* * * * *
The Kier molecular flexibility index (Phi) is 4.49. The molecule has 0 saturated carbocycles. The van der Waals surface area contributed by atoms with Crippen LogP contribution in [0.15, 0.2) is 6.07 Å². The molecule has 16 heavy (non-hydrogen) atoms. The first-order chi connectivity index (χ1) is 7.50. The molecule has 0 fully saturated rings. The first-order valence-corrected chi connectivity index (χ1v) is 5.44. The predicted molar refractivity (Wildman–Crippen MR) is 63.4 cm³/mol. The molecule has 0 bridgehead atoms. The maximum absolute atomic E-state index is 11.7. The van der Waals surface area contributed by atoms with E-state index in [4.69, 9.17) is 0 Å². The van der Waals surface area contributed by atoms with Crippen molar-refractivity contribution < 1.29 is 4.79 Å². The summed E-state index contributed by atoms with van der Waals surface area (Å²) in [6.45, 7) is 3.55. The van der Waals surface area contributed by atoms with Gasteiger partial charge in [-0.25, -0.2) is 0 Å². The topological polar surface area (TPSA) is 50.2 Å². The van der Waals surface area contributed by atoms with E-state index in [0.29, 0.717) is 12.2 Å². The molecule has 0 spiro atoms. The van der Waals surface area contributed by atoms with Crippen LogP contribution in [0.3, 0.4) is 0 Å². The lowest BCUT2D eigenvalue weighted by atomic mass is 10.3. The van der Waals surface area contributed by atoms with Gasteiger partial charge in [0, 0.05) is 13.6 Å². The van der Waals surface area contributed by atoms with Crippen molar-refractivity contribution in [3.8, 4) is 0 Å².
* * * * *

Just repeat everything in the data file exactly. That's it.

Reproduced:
The Kier molecular flexibility index (Phi) is 4.49. The molecule has 0 saturated carbocycles. The van der Waals surface area contributed by atoms with Crippen LogP contribution in [0.15, 0.2) is 6.07 Å². The molecule has 16 heavy (non-hydrogen) atoms. The first-order chi connectivity index (χ1) is 7.50. The molecule has 0 fully saturated rings. The first-order valence-corrected chi connectivity index (χ1v) is 5.44. The predicted molar refractivity (Wildman–Crippen MR) is 63.4 cm³/mol. The molecule has 0 bridgehead atoms. The maximum absolute atomic E-state index is 11.7. The van der Waals surface area contributed by atoms with E-state index in [4.69, 9.17) is 0 Å². The van der Waals surface area contributed by atoms with Crippen molar-refractivity contribution < 1.29 is 4.79 Å². The summed E-state index contributed by atoms with van der Waals surface area (Å²) in [6.45, 7) is 3.55. The van der Waals surface area contributed by atoms with Gasteiger partial charge in [-0.25, -0.2) is 0 Å². The topological polar surface area (TPSA) is 50.2 Å². The van der Waals surface area contributed by atoms with E-state index in [0.29, 0.717) is 12.2 Å². The molecule has 0 spiro atoms. The van der Waals surface area contributed by atoms with Crippen LogP contribution in [0.3, 0.4) is 0 Å². The lowest BCUT2D eigenvalue weighted by atomic mass is 10.3. The van der Waals surface area contributed by atoms with Gasteiger partial charge in [0, 0.05) is 13.6 Å². The van der Waals surface area contributed by atoms with Crippen molar-refractivity contribution in [3.8, 4) is 0 Å².